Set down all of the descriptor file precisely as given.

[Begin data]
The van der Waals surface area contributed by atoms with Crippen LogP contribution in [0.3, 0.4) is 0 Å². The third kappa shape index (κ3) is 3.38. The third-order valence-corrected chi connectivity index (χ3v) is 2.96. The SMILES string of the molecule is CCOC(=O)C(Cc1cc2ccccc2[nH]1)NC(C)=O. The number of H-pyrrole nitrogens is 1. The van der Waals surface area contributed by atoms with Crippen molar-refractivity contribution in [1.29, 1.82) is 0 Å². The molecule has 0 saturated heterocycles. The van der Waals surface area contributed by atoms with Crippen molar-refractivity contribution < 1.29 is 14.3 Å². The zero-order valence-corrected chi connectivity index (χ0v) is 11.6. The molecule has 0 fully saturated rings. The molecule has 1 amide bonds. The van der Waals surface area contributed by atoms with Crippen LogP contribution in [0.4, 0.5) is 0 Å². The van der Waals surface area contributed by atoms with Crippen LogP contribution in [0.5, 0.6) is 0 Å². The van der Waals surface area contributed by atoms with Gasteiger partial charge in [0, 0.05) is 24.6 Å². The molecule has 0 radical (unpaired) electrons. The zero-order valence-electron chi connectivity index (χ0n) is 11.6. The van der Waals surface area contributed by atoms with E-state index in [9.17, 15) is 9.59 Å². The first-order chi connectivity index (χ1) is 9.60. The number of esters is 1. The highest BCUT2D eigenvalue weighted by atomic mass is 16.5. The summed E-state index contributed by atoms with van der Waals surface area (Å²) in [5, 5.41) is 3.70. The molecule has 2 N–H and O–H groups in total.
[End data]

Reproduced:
The van der Waals surface area contributed by atoms with Crippen LogP contribution in [0.3, 0.4) is 0 Å². The third kappa shape index (κ3) is 3.38. The third-order valence-corrected chi connectivity index (χ3v) is 2.96. The SMILES string of the molecule is CCOC(=O)C(Cc1cc2ccccc2[nH]1)NC(C)=O. The number of H-pyrrole nitrogens is 1. The van der Waals surface area contributed by atoms with Crippen molar-refractivity contribution in [1.29, 1.82) is 0 Å². The molecule has 0 saturated heterocycles. The van der Waals surface area contributed by atoms with Crippen molar-refractivity contribution < 1.29 is 14.3 Å². The zero-order valence-corrected chi connectivity index (χ0v) is 11.6. The molecule has 0 fully saturated rings. The molecule has 1 amide bonds. The van der Waals surface area contributed by atoms with Crippen LogP contribution in [0.4, 0.5) is 0 Å². The van der Waals surface area contributed by atoms with Crippen LogP contribution in [0.5, 0.6) is 0 Å². The van der Waals surface area contributed by atoms with Gasteiger partial charge in [0, 0.05) is 24.6 Å². The molecule has 0 radical (unpaired) electrons. The zero-order valence-electron chi connectivity index (χ0n) is 11.6. The van der Waals surface area contributed by atoms with E-state index in [9.17, 15) is 9.59 Å². The first-order chi connectivity index (χ1) is 9.60. The number of esters is 1. The highest BCUT2D eigenvalue weighted by atomic mass is 16.5. The summed E-state index contributed by atoms with van der Waals surface area (Å²) in [5, 5.41) is 3.70. The molecule has 2 N–H and O–H groups in total.